Brian Flint is an electronics design engineer, who began working at Sinclair Radionics Ltd in St Ives, at the start of 1971, eventually moving to Sinclair Research in Kings Parade, Cambridge, where he stayed until 1981. The projects he worked on include the hi-fi range of products, pocket and flat screen TVs and the ZX80 and ZX81 home computers. He recalls his experiences working for one of the UKs most notoriously innovative and self-destructive 20th Century technology companies.
By the time I left Sinclair Research, the ZX80 was on sale and I was working on its successor, the ZX81, which involved reducing the number of low-power Schottky TTL chips and putting them into one programmable IC – an uncommitted logic array – which was made by Ferranti. There was something like ten TTLs in the ZX80, which all had to be reduced into one IC. That all went ahead and meant that, because fewer components were inside the ZX81, it was more cost-effective than the ZX80. My job at that point was to help with the engineering and check that it was going to work.
When I joined the company was called Sinclair Radionics and was in Enderby’s Mill in St Ives. My position was Electronics Design Engineer, and I worked in R&D. I got the job because I had experience in television design from working at Pye/Philips in Lowestoft, and virtually the first project I was put on at Sinclair Radionics was the development of a miniature television set.
At that time the only products they had on sale were hi-fi products, including a stand-alone FM tuner, a power amplifier and some kits. The kits comprised components which people could fit into the plinths of a record player to add a preamplifier or whatever it might be. The record players at that time usually came with a wooden plinth so you would cut holes in the plinth and bolt these bits and pieces on the front. Believe it or not, that’s what people did! Apparently there was a market for that, although not much of one, I suppose. The company sold a stand-alone amp as well, just to cater for a different market.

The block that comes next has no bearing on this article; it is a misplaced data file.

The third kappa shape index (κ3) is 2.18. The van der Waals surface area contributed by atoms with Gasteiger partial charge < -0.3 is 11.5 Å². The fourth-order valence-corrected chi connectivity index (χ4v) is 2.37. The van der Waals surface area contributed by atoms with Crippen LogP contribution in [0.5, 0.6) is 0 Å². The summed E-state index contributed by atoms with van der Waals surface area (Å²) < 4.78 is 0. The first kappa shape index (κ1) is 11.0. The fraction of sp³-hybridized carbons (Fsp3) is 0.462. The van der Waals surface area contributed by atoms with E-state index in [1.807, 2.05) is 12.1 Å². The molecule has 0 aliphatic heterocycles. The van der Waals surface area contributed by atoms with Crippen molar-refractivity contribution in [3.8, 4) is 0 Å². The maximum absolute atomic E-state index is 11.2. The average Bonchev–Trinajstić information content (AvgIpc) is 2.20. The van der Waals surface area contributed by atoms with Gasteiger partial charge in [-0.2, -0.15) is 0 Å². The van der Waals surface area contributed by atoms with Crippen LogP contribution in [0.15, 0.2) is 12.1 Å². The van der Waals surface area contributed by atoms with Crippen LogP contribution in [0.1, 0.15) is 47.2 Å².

Early Days at the Mill
I joined Sinclair Radionics immediately after leaving Pye/Philips. Pye/Philips was a large company and I just didn’t see myself carrying on there. I felt that I needed to get into design with another company. The job I originally applied for wasn’t at Sinclair Radionics, but with another company who were based elsewhere in the St Ives mill grounds and made some sort of instrumentation.
I went for an interview but didn’t get the job. I thought that was the end of it, but then I was contacted by Clive Sinclair asking if I’d like to come for an interview with him. I’d got the first interview through a recruitment agency called Cambridge Recruitment and he must have found out about me from them.
Sinclair had noticed that I had experience in colour television set design working for a major TV manufacturer. He was developing his own television set so he was on the lookout for anyone who could be useful. Although I was still a pretty young engineer – about 25 years old –I already had a certain amount of experience having started working at Pye’s when I was 15. He interviewed me personally, we had a chat and that was it, I got the job. I must have said the right things.
When I joined there were about four other electronic engineers there already. There was John Nichols who eventually left and formed Thurlby Thandar Instruments. Thurlby and Thandar were separate companies that originated from Sinclair Instruments when the company broke up in about 1978, but they still had links with Sinclair. Thurlby and Thandar eventually combined and changed their name to TTi.
Then there was Chris Curry, who later formed Acorn, Jim Westwood, who’s a very good practical design engineer, and another chap called Keith Pauley, who left in about 1973 and is now a Production Director at TTi. Plus there was the chief engineer, and my immediate boss, Martin Willcox. He was there from about 1965 to 1973, then left to work for an audio manufacturing company making power amps and quadraphonic amplifiers, but I don’t think they lasted long.
It was a very young team; we were all kids really. Jim Westwood is younger than I am; Chris Curry is about the same age, as is Keith Pauley. Martin Willcox was about five years older, possibly in his late 20s, and Sinclair was in his early 30s. All of those people were doing electronics to some extent, but there were other departments, including accounts, stores and various people in the test department downstairs.
Our R&D department was on the top floor, as was Clive Sinclair’s office, which was at one end overlooking the river. The upper floor had these cubicles set up, with a door, two benches inside and a window. Me, Keith, Chris Curry, and possibly John Nichols, were crammed in one of these, which was only a few meters across. Martin was in another one on his own.
It wasn’t compulsory, but for a while after I joined we used to wear technician’s white lab coats to protect our clothes, and the company had a laundry system where they would all be collected and washed at the end of the week.
Some of the floors were not occupied at that point, but filled up a couple of years later when the company grew. The first time I saw someone cycling around on an early C5 prototype was on the top floor of the mill and would have been within a year of me joining the company. I didn’t realize that what I saw was eventually going to turn into a car!